Break the chocolate into small pieces, and arrange them from light to dark. It may be wise to do the tasting in stages if you are sampling more than 15 types of chocolate, starting with the lower cocoa percentages and move toward the darker chocolates. If you start with a darker chocolate first, it will overwhelm your taste buds, making the lighter flavors more difficult to taste. Number or label all of the plates so you can identify the chocolates.

Plush bears will draw even more attention to the buffet, so place one in the center of the chocolate table and another on the beverage and palette cleansing table. Let your guests know it is important to cleanse their palate between chocolates - it’s hard to taste the finer points of one chocolate when you can still taste the last chocolate you sampled!

Provide unsalted crackers, baguette bread, or thin slices of a tart apple like Granny Smith. This gives your guests a fresh start to the next tasting experience. A container of un-ground coffee beans is helpful to clear aromas from the nose since 90% of taste is smell.

Analyze the Chocolate
There are several things you can focus on when tasting chocolate:
  • Appearance of the chocolate includes color variations, whether or not the chocolate is shiny (it should be!), and the presence of any bloom. Bloom is the grayish discoloration chocolate that has been exposed to temperature fluctuations or moisture. Don’t worry, it’s still safe to eat and won’t ruin the taste!
  • Aroma of the chocolate can be a surprising discovery process. Rub the chocolate with your thumb to soften it, and then take a whiff. You could find scents of vanilla, cinnamon, fruit, cedar, or nuts. The possibilities are endless!
  • Texture is directly related to the length of time the chocolate went through a process called “conching”, the longer the time, the smoother the chocolate. Is your chocolate smooth or gritty? Does it have anything added to it that changes the texture?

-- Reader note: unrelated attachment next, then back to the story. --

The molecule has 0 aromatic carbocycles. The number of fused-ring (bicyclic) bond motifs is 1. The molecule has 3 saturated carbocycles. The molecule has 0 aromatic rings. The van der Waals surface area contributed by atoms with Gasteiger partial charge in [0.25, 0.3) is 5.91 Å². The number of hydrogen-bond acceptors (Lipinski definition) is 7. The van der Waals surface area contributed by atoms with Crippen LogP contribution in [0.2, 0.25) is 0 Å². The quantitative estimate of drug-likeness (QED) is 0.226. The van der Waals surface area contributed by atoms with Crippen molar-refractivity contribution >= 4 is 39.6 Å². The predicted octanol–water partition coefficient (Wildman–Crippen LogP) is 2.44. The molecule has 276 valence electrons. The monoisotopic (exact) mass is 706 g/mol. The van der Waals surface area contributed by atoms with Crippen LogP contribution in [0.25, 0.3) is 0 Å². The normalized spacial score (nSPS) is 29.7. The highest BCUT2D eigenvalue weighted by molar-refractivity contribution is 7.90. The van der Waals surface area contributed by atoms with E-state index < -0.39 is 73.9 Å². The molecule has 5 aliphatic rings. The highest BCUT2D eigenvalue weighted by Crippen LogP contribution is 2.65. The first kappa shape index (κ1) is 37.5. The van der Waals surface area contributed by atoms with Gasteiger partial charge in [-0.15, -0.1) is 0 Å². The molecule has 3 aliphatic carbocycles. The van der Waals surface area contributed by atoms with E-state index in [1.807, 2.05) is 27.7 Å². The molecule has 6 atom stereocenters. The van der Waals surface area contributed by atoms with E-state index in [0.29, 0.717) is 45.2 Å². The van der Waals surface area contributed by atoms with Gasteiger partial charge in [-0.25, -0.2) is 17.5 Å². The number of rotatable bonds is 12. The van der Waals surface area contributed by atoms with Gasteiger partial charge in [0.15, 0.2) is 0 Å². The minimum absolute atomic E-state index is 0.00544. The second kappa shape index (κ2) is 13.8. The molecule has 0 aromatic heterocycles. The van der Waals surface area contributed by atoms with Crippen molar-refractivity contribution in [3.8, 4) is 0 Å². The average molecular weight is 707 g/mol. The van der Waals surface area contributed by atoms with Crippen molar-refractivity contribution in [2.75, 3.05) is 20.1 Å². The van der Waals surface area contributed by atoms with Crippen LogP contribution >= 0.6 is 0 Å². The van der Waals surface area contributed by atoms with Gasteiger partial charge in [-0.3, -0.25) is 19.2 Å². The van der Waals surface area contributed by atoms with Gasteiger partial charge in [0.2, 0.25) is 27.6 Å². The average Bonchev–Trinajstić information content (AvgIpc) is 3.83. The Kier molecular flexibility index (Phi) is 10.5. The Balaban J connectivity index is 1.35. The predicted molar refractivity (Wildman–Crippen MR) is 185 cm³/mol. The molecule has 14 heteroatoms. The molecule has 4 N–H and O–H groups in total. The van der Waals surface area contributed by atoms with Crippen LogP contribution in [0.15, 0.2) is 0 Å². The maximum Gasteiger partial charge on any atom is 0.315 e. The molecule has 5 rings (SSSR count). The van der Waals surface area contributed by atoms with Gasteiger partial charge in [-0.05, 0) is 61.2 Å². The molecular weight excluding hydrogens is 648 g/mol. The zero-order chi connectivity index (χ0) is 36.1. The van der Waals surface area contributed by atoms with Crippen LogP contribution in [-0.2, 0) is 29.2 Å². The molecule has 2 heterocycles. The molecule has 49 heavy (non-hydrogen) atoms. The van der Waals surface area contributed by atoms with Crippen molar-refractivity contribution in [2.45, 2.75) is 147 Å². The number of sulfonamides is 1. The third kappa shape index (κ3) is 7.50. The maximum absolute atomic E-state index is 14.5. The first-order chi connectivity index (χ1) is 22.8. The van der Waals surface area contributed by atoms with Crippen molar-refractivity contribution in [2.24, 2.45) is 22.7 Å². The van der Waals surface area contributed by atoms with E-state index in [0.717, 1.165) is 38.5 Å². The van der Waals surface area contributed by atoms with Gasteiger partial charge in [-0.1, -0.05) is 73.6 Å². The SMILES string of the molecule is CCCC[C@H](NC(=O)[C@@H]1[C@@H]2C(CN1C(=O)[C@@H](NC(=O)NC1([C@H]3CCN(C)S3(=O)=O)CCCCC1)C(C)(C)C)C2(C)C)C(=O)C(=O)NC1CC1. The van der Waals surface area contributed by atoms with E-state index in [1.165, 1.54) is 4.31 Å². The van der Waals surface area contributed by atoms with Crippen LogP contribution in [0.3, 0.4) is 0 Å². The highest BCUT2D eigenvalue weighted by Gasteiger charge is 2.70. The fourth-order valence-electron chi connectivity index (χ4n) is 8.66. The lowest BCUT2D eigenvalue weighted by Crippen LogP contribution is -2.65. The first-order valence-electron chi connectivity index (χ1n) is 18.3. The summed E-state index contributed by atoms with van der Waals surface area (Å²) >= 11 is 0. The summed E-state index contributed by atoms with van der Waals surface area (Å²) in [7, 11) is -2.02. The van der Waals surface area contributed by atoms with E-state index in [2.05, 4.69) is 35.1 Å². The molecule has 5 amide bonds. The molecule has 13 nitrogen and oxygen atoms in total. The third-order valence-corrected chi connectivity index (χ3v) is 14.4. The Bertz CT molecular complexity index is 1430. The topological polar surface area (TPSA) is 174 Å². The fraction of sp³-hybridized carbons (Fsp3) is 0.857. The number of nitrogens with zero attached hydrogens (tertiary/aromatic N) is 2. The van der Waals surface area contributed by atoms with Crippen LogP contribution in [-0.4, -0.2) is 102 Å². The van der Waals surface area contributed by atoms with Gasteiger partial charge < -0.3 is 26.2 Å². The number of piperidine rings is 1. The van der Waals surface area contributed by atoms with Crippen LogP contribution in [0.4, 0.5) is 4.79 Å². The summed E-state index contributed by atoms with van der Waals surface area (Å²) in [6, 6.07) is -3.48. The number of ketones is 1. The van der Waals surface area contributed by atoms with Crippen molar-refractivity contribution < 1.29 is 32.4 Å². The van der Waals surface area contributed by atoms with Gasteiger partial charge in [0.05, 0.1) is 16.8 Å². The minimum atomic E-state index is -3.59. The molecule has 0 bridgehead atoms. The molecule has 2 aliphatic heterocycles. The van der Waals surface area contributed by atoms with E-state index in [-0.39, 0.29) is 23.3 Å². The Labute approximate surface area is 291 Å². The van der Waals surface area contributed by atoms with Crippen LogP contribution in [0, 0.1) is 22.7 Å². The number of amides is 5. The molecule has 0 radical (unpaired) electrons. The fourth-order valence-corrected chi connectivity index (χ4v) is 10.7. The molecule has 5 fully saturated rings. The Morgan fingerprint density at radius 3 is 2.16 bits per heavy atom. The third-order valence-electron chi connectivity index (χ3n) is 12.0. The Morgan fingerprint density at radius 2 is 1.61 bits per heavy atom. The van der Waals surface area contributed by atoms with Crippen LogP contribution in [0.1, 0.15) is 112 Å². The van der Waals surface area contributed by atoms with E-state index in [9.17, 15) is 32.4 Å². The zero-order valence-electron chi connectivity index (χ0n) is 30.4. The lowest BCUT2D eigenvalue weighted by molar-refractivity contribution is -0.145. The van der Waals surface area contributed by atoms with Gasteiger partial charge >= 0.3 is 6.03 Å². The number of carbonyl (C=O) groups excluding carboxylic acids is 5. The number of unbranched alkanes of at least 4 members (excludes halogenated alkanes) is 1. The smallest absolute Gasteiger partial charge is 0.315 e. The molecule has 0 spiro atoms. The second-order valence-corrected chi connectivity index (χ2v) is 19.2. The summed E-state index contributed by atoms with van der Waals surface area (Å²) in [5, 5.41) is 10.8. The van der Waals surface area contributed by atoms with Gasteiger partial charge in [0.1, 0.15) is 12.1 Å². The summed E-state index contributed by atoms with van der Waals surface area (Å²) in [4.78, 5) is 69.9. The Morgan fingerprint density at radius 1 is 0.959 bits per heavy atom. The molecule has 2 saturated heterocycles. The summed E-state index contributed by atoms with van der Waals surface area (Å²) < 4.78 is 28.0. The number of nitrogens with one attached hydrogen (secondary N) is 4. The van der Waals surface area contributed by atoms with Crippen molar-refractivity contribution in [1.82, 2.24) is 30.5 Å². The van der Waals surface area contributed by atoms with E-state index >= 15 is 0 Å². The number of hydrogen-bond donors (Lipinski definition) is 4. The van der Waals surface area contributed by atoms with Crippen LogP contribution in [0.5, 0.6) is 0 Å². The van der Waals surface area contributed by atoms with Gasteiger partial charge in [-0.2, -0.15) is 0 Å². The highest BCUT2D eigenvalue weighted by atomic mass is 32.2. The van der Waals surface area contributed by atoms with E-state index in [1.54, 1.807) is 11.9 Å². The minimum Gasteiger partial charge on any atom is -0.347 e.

• Flavors of chocolate can be broken into two categories, the initial flavor, and the finish flavor. What flavors can you taste when you first put the chocolate in your mouth and it starts to melt? Is it fruity or earthy? Any what about after it’s gone? What type of flavor is left as an aftertaste?
Provide a worksheet for your guests to write down their observations, and compare everyone’s assessments. You’ll be surprised at the range of comments! Or better yet, print out this one I created for you and use it! Doesn’t that make life easier?

Valentine's Day Chocolate Tasting Party Favors
Send your guests home with a sweet reminder of your party. Personalized chocolate themed candy bar wrapper will allow guests to reminisce about the great time (and great chocolate) they had.

"Las cosas claras y el chocolate espeso" is a Spanish proverb meaning “Ideas should be clear and chocolate thick.” Take these ideas and throw a Valentine’s Day party that your friends and family will be talking about (and trying to walk off) for the rest of the year!

Have a happy Valentine's Day from your friends at Party411.com!